War of high courts: Appeals judges defy ruling to release MP, file criminal complaints against top judges

Turkey's Supreme Court of Appeals building in Ankara.

A chamber of Turkey’s Supreme Court of Appeals has said the continued incarceration of an opposition lawmaker is legally appropriate, deciding not to comply with the Constitutional Court’s recent decision that the MP’s rights have been violated, and filed criminal complaints against the high court judges who voted in favor of the lawmaker, in an unprecedented decision that came on Wednesday, Turkish Minute reported.

Can Atalay, an opposition lawmaker from the Workers Party of Turkey (TİP), filed a petition with Turkey’s Constitutional Court in July claiming that he has been subjected to several rights violations due to his continued incarceration despite acquiring parliamentary immunity after winning a seat in the legislature in May.

The Supreme Court of Appeals decision comes after the Constitutional Court ruled that Atalay’s right to be elected and to engage in political activity as well as his right to personal liberty and security had been violated.

The 3rd Criminal Chamber of the Supreme Court of Appeals, which denied Atalay his release during the appeal, cited Article 14 of the Turkish Constitution, which pertains to the conditions under which fundamental rights and freedoms may be limited.

The top appeals court asserted in its opinion that the Constitutional Court is limited to questions of legality and constitutional oversight and cannot create new legal norms or reinterpret existing constitutional norms to achieve a particular outcome.

The 3rd Criminal Chamber had argued that Atalay is not entitled to legislative immunity for actions preceding his election.

The top appeals court judges have also taken an unprecedented step by filing criminal complaints against members of the Constitutional Court who ruled in favor of Atalay’s rights violation case.

They accused the Constitutional Court of exceeding its authority and violating the constitution by engaging in “judicial activism.”

Top appeals judges claim that the Constitutional Court, in its ruling on Atalay’s rights violation case, has gone as far as to threaten the members of the Supreme Court of Appeals’ 3rd Criminal Chamber, by invoking the binding nature of Constitutional Court decisions and implying that the members of the Supreme Court of Appeals’ 3rd Criminal Chamber have committed the offense of negligence.

Saying that the Supreme Court of Appeals’ members face continuous threats from various terrorist organizations and individuals, the top judges said they “find it particularly disconcerting and significant that court members are now facing threats from the Constitutional Court itself.”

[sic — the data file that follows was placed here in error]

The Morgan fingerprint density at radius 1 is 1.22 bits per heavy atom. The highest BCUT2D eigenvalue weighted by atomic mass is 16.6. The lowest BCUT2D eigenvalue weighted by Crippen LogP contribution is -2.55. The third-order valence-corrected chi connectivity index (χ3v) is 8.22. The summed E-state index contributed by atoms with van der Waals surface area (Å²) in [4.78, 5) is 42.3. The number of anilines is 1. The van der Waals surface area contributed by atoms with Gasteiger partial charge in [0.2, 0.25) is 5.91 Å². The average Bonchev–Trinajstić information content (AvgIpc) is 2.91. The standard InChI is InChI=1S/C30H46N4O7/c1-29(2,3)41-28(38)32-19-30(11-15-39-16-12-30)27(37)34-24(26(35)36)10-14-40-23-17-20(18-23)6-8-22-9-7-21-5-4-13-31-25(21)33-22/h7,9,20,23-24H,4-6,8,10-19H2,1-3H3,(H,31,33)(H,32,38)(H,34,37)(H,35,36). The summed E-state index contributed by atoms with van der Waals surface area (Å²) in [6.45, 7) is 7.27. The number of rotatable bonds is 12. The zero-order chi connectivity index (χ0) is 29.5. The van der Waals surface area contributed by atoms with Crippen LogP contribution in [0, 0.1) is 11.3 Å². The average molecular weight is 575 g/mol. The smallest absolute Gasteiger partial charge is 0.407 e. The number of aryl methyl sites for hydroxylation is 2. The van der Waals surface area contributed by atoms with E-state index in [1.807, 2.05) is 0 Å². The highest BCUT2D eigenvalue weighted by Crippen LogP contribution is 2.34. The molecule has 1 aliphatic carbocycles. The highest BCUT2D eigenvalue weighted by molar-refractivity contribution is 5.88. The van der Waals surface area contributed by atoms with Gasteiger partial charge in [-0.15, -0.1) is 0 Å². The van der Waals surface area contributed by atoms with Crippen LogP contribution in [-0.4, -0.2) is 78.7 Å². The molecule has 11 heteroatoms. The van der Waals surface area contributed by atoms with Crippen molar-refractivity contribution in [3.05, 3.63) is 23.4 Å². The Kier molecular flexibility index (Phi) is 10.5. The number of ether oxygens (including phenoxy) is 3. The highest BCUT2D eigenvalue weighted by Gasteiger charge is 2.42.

The İstanbul 13th High Criminal Court on Oct. 30 forwarded the Constitutional Court’s decision on Atalay to the Supreme Court of Appeals, which had previously upheld Atalay’s conviction.

The Constitutional Court announced its ruling in Atalay’s case on Oct. 25 and said Turkey violated Article 67 of the Turkish Constitution, which concerns the right to elect, stand for election and engage in political activities, as well as Article 19, involving the right to liberty and security.

The top court subsequently sent a copy of its decision on Atalay to the İstanbul 13th High Criminal Court to eliminate the rights violations Atalay was subjected to, which would mean his release from prison.

However, the court, instead of ruling for Atalay’s release, sent the decision to the 3rd Criminal Chamber of the Supreme Court of Appeals, claiming that the rights violations suffered by Atalay stem from the ruling of the 3rd Criminal Chamber of the Supreme Court of Appeals, hence it is not within its jurisdiction to rule for his release.

Atalay is one of seven defendants sentenced to 18 years by an İstanbul court in April 2022 in a trial concerning the anti-government Gezi Park protests of 2013, which erupted over government plans to demolish Gezi Park in Taksim. He was given an 18-year sentence for his alleged role in the protests. His sentence, along with those of four others including prominent businessman Osman Kavala, was upheld by the Supreme Court of Appeals in September.

He has been in prison since April 25, 2022 on charges of “assisting in the overthrow of the government.”

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